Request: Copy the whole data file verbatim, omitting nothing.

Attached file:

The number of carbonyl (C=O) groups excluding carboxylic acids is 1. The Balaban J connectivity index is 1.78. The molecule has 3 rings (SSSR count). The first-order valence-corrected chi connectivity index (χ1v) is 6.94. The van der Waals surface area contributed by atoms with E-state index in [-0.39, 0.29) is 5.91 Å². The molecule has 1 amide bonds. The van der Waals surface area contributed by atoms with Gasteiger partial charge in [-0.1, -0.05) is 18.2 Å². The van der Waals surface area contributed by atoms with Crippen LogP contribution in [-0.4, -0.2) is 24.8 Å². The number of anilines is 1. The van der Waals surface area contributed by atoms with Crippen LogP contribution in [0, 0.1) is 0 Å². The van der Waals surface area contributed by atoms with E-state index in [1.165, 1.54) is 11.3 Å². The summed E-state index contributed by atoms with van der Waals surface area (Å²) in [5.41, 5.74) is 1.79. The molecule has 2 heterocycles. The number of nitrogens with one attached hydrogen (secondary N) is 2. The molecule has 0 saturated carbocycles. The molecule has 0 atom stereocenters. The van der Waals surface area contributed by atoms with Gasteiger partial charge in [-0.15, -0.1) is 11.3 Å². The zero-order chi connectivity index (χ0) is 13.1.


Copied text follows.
The number of carbonyl (C=O) groups excluding carboxylic acids is 1. The Balaban J connectivity index is 1.78. The molecule has 3 rings (SSSR count). The first-order valence-corrected chi connectivity index (χ1v) is 6.94. The van der Waals surface area contributed by atoms with E-state index in [-0.39, 0.29) is 5.91 Å². The molecule has 1 amide bonds. The van der Waals surface area contributed by atoms with Gasteiger partial charge in [-0.1, -0.05) is 18.2 Å². The van der Waals surface area contributed by atoms with Crippen LogP contribution in [-0.4, -0.2) is 24.8 Å². The number of anilines is 1. The van der Waals surface area contributed by atoms with Crippen LogP contribution in [0, 0.1) is 0 Å². The van der Waals surface area contributed by atoms with E-state index in [1.165, 1.54) is 11.3 Å². The summed E-state index contributed by atoms with van der Waals surface area (Å²) in [5.41, 5.74) is 1.79. The molecule has 2 heterocycles. The number of nitrogens with one attached hydrogen (secondary N) is 2. The molecule has 0 saturated carbocycles. The molecule has 0 atom stereocenters. The van der Waals surface area contributed by atoms with Gasteiger partial charge in [-0.15, -0.1) is 11.3 Å². The zero-order chi connectivity index (χ0) is 13.1.